Teacher’s “Slave Auction Poster” Assignment Creates Unexpected Result

A New Jersey school faced backlash after students were assigned to create slave auction posters in an effort to teach them about “the ugly and foundational role that slavery played in Colonial America,” according to The Daily Caller.

The DC reported:

Fifth graders at South Mountain Elementary School were told to make various posters promoting a slave auction in an effort to learn about Colonial America, reports CNN.

The school issued an apology for the “culturally insensitive” project and vowed to reconsider it for the upcoming year […]

The assignment had students choose a colony, research it and create a poster for a slave auction based on their research. The assignment wanted students to look at “the ugly and foundational role that slavery played in Colonial America.”

Some of the posters had phrases like, “Men: aged from 20-26, strong,” and, “Anne, aged 12 years, a fine house girl.” Students also made wanted posters for runaway slaves.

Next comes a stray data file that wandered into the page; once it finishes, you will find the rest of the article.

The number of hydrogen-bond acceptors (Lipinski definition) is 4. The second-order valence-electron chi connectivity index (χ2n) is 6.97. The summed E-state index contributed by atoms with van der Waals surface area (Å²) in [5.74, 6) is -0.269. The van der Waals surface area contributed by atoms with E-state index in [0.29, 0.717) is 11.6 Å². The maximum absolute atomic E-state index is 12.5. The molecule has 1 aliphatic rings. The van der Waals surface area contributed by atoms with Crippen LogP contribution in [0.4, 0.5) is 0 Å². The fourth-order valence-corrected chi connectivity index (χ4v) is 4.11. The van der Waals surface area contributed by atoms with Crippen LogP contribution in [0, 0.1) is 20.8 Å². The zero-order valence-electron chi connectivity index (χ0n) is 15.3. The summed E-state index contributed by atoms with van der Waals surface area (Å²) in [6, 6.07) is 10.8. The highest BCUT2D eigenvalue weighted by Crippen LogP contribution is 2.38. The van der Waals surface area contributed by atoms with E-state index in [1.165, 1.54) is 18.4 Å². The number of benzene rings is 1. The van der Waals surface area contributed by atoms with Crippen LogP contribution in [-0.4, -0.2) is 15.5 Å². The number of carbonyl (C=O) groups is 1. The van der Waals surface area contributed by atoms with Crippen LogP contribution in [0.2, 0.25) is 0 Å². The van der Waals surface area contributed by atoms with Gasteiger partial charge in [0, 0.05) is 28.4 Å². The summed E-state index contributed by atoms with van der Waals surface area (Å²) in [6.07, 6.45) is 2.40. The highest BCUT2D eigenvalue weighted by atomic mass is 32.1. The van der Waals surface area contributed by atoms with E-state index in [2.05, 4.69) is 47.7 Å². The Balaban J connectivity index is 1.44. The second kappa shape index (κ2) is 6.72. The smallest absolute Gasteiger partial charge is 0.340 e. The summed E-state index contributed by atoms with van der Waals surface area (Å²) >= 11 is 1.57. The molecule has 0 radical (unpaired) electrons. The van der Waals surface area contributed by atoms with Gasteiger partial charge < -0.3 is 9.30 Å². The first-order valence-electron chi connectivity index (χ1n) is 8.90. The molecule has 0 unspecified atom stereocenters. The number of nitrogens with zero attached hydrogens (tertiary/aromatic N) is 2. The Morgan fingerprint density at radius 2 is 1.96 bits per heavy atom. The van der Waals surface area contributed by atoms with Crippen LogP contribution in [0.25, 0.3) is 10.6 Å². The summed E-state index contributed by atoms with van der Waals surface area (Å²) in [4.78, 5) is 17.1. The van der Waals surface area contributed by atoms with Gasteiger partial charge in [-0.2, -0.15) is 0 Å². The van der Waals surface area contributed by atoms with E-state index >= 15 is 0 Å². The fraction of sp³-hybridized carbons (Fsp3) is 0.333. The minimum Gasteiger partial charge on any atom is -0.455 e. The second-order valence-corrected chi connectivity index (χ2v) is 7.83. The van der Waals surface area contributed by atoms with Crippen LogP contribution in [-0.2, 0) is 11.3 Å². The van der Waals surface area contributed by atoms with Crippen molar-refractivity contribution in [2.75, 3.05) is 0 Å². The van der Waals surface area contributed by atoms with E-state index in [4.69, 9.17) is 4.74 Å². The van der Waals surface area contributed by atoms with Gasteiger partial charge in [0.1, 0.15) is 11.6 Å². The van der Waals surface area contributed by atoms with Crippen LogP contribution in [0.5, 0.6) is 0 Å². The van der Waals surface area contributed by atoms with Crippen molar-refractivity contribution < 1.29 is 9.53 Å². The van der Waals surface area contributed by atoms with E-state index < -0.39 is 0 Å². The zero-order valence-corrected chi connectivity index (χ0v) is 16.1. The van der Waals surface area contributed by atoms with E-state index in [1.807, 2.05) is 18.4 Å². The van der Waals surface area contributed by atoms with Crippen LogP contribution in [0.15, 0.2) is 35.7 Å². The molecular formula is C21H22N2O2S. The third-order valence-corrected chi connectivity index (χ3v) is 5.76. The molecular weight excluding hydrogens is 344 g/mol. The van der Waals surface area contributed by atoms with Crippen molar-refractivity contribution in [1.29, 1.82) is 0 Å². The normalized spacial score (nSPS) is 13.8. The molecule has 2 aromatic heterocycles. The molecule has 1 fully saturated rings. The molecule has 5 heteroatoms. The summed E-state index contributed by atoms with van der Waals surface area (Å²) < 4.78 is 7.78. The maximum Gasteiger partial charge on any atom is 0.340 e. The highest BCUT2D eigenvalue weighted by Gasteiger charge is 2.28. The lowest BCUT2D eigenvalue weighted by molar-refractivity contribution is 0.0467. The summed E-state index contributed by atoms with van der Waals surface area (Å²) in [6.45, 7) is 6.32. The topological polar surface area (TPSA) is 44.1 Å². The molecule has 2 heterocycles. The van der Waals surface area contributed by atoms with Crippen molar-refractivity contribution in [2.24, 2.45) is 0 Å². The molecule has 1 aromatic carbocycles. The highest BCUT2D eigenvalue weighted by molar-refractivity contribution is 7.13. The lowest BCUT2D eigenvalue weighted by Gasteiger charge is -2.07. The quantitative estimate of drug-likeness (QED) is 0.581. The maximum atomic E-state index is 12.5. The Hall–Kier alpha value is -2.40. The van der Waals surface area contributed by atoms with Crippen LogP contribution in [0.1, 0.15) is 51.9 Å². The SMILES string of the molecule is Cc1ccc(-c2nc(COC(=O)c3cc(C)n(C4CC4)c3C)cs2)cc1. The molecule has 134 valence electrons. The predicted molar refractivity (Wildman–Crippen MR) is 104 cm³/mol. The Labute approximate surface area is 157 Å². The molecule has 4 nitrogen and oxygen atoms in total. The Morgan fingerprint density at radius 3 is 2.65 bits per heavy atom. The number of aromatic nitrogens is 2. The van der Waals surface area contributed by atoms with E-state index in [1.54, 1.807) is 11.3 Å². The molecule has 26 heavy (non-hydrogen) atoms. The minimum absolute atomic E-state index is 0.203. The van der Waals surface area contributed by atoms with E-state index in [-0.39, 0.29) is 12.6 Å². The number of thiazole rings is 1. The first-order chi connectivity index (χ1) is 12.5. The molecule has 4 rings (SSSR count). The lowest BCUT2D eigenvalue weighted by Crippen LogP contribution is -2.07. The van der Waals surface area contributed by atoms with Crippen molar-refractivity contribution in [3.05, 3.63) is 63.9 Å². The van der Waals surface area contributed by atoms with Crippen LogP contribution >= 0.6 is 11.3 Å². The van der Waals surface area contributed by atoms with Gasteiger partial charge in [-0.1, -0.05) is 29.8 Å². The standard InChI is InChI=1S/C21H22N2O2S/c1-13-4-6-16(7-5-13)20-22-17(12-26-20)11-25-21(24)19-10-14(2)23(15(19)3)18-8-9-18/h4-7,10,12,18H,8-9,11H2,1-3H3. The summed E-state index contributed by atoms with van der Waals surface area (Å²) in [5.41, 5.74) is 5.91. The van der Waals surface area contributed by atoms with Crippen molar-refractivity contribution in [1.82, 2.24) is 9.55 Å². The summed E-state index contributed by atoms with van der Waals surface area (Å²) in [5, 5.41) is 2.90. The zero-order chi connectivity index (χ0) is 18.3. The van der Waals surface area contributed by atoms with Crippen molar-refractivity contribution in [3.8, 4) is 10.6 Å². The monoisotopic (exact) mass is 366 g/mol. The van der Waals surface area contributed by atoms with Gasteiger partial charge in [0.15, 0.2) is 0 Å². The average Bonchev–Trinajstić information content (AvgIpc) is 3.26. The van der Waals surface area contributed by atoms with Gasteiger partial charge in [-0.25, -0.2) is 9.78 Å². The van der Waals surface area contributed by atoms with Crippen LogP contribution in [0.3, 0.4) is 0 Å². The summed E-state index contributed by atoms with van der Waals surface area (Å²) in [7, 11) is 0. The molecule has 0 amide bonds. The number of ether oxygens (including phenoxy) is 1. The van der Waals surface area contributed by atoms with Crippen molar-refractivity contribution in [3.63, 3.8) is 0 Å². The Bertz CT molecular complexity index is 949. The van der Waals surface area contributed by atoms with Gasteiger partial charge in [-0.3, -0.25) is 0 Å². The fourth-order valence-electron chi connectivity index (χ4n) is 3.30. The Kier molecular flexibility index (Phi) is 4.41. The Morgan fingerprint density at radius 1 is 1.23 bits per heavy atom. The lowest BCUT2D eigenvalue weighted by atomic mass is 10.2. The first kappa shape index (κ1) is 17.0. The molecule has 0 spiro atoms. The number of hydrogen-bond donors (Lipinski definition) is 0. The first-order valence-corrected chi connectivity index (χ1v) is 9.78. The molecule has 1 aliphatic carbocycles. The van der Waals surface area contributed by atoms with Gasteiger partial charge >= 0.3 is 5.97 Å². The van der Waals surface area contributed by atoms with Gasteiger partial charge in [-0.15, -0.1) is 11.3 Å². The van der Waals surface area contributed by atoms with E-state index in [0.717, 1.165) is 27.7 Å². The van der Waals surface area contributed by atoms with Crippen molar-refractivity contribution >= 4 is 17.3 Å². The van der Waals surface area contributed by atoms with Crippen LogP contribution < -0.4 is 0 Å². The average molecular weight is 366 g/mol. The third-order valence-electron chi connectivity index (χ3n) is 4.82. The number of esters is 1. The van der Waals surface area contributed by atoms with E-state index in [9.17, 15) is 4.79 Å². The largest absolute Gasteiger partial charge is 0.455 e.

“While it was not our intention, we recognize that the example of a slave auction poster, although historically relevant, was culturally insensitive,”  Dr. John J. Ramos, Sr., the school district superintendent, said via a statement.

Some parents were of course outraged by the assignment.

“That’s crazy, and I don’t think they should’ve done that. That’s disrespectful, first of all, to any of the black kids in the school,” parent Glenn Conover claimed.

Another parent disagreed, noting that the assignment could have been a good way for students to learn about history.

“It’s part of history, of course,” Andrea Espinoza said. “It happened. I think it’s good that they know.

No, we can’t have students actually learning about history — that hurts the leftist agenda.

Ramos continued in the statement: “The principal and I have both apologized for any unintended offense caused, and we have removed the posters from display.”

Damned if you do, damned if you don’t. That’s the way it goes in a culture that rewards irrationality, perpetual outrage, and victimhood.